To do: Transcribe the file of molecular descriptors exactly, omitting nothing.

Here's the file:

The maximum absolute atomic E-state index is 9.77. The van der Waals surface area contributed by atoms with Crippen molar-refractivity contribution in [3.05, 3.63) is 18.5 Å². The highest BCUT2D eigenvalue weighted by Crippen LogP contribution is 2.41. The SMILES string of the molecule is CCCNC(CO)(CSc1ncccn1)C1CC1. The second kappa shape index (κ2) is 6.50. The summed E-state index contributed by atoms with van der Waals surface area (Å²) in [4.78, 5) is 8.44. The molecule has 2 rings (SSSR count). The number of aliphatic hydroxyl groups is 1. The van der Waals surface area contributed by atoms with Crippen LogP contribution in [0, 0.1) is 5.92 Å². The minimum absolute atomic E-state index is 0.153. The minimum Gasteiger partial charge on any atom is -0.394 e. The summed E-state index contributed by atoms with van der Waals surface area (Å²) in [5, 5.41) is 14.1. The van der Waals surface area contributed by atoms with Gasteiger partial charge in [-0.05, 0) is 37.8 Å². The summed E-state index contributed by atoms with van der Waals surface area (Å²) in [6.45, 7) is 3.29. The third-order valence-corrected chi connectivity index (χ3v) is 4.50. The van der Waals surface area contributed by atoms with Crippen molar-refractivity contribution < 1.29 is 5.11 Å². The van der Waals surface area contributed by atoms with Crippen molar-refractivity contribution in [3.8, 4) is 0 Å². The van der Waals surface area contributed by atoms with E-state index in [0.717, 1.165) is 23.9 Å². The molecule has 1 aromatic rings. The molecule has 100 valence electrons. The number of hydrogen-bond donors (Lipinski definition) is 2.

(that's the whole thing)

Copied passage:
The maximum absolute atomic E-state index is 9.77. The van der Waals surface area contributed by atoms with Crippen molar-refractivity contribution in [3.05, 3.63) is 18.5 Å². The highest BCUT2D eigenvalue weighted by Crippen LogP contribution is 2.41. The SMILES string of the molecule is CCCNC(CO)(CSc1ncccn1)C1CC1. The second kappa shape index (κ2) is 6.50. The summed E-state index contributed by atoms with van der Waals surface area (Å²) in [4.78, 5) is 8.44. The molecule has 2 rings (SSSR count). The number of aliphatic hydroxyl groups is 1. The van der Waals surface area contributed by atoms with Crippen LogP contribution in [0, 0.1) is 5.92 Å². The minimum absolute atomic E-state index is 0.153. The minimum Gasteiger partial charge on any atom is -0.394 e. The summed E-state index contributed by atoms with van der Waals surface area (Å²) in [5, 5.41) is 14.1. The van der Waals surface area contributed by atoms with Gasteiger partial charge in [-0.05, 0) is 37.8 Å². The summed E-state index contributed by atoms with van der Waals surface area (Å²) in [6.45, 7) is 3.29. The third-order valence-corrected chi connectivity index (χ3v) is 4.50. The van der Waals surface area contributed by atoms with Crippen molar-refractivity contribution < 1.29 is 5.11 Å². The van der Waals surface area contributed by atoms with Crippen molar-refractivity contribution in [3.8, 4) is 0 Å². The van der Waals surface area contributed by atoms with E-state index in [0.717, 1.165) is 23.9 Å². The molecule has 1 aromatic rings. The molecule has 100 valence electrons. The number of hydrogen-bond donors (Lipinski definition) is 2.